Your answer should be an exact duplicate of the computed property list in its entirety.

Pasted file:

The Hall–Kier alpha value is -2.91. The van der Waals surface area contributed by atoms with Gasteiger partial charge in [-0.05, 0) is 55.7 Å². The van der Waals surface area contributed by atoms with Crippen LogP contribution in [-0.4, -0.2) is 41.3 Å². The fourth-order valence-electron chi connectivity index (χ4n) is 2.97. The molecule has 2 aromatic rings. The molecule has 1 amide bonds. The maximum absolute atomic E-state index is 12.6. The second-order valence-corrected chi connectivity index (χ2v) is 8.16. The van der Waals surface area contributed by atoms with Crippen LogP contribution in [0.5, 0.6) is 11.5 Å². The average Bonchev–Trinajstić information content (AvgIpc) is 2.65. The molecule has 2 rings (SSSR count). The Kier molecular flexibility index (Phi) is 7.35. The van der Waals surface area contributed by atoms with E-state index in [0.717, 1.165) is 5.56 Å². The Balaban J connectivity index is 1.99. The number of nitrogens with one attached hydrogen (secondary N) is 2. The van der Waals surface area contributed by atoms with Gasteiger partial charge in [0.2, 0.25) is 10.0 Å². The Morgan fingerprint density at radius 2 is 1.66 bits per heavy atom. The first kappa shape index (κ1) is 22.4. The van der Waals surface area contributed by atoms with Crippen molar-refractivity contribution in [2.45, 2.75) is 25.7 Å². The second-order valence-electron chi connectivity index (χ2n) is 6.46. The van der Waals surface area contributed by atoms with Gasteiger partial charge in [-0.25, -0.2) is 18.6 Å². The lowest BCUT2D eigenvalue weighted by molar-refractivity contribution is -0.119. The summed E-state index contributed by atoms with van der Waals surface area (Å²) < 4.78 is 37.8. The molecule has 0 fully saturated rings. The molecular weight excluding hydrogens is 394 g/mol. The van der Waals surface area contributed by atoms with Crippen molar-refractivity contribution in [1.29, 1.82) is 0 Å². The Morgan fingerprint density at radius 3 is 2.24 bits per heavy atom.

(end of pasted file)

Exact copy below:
The Hall–Kier alpha value is -2.91. The van der Waals surface area contributed by atoms with Gasteiger partial charge in [-0.05, 0) is 55.7 Å². The van der Waals surface area contributed by atoms with Crippen LogP contribution in [-0.4, -0.2) is 41.3 Å². The fourth-order valence-electron chi connectivity index (χ4n) is 2.97. The molecule has 2 aromatic rings. The molecule has 1 amide bonds. The maximum absolute atomic E-state index is 12.6. The second-order valence-corrected chi connectivity index (χ2v) is 8.16. The van der Waals surface area contributed by atoms with Crippen LogP contribution in [0.5, 0.6) is 11.5 Å². The average Bonchev–Trinajstić information content (AvgIpc) is 2.65. The molecule has 2 rings (SSSR count). The Kier molecular flexibility index (Phi) is 7.35. The van der Waals surface area contributed by atoms with E-state index in [0.717, 1.165) is 5.56 Å². The Balaban J connectivity index is 1.99. The number of nitrogens with one attached hydrogen (secondary N) is 2. The van der Waals surface area contributed by atoms with Gasteiger partial charge in [0.2, 0.25) is 10.0 Å². The Morgan fingerprint density at radius 2 is 1.66 bits per heavy atom. The first kappa shape index (κ1) is 22.4. The van der Waals surface area contributed by atoms with Crippen molar-refractivity contribution in [2.45, 2.75) is 25.7 Å². The second-order valence-electron chi connectivity index (χ2n) is 6.46. The van der Waals surface area contributed by atoms with Gasteiger partial charge in [-0.25, -0.2) is 18.6 Å². The lowest BCUT2D eigenvalue weighted by molar-refractivity contribution is -0.119. The summed E-state index contributed by atoms with van der Waals surface area (Å²) < 4.78 is 37.8. The molecule has 0 fully saturated rings. The molecular weight excluding hydrogens is 394 g/mol. The van der Waals surface area contributed by atoms with Crippen molar-refractivity contribution in [1.29, 1.82) is 0 Å². The Morgan fingerprint density at radius 3 is 2.24 bits per heavy atom.